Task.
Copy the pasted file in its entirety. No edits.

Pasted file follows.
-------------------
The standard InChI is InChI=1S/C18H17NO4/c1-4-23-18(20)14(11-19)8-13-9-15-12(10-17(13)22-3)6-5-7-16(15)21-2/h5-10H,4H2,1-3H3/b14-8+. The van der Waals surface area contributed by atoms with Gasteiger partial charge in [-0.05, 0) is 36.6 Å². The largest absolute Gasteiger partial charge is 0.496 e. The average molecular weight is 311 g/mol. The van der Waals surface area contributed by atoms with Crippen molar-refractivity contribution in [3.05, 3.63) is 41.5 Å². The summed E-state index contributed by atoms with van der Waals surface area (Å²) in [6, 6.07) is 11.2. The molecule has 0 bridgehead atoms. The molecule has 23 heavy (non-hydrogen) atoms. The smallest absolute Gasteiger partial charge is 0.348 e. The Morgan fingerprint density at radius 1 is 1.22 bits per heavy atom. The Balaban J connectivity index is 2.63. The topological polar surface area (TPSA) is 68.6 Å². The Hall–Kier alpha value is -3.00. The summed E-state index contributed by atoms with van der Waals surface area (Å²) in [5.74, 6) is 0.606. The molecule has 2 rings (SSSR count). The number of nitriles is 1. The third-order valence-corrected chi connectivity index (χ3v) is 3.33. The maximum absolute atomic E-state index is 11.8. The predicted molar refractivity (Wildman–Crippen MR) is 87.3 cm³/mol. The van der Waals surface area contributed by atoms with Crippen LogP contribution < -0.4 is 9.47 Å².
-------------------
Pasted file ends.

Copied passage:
The standard InChI is InChI=1S/C18H17NO4/c1-4-23-18(20)14(11-19)8-13-9-15-12(10-17(13)22-3)6-5-7-16(15)21-2/h5-10H,4H2,1-3H3/b14-8+. The van der Waals surface area contributed by atoms with Gasteiger partial charge in [-0.05, 0) is 36.6 Å². The largest absolute Gasteiger partial charge is 0.496 e. The average molecular weight is 311 g/mol. The van der Waals surface area contributed by atoms with Crippen molar-refractivity contribution in [3.05, 3.63) is 41.5 Å². The summed E-state index contributed by atoms with van der Waals surface area (Å²) in [6, 6.07) is 11.2. The molecule has 0 bridgehead atoms. The molecule has 23 heavy (non-hydrogen) atoms. The smallest absolute Gasteiger partial charge is 0.348 e. The Morgan fingerprint density at radius 1 is 1.22 bits per heavy atom. The Balaban J connectivity index is 2.63. The topological polar surface area (TPSA) is 68.6 Å². The Hall–Kier alpha value is -3.00. The summed E-state index contributed by atoms with van der Waals surface area (Å²) in [5.74, 6) is 0.606. The molecule has 2 rings (SSSR count). The number of nitriles is 1. The third-order valence-corrected chi connectivity index (χ3v) is 3.33. The maximum absolute atomic E-state index is 11.8. The predicted molar refractivity (Wildman–Crippen MR) is 87.3 cm³/mol. The van der Waals surface area contributed by atoms with Crippen LogP contribution < -0.4 is 9.47 Å².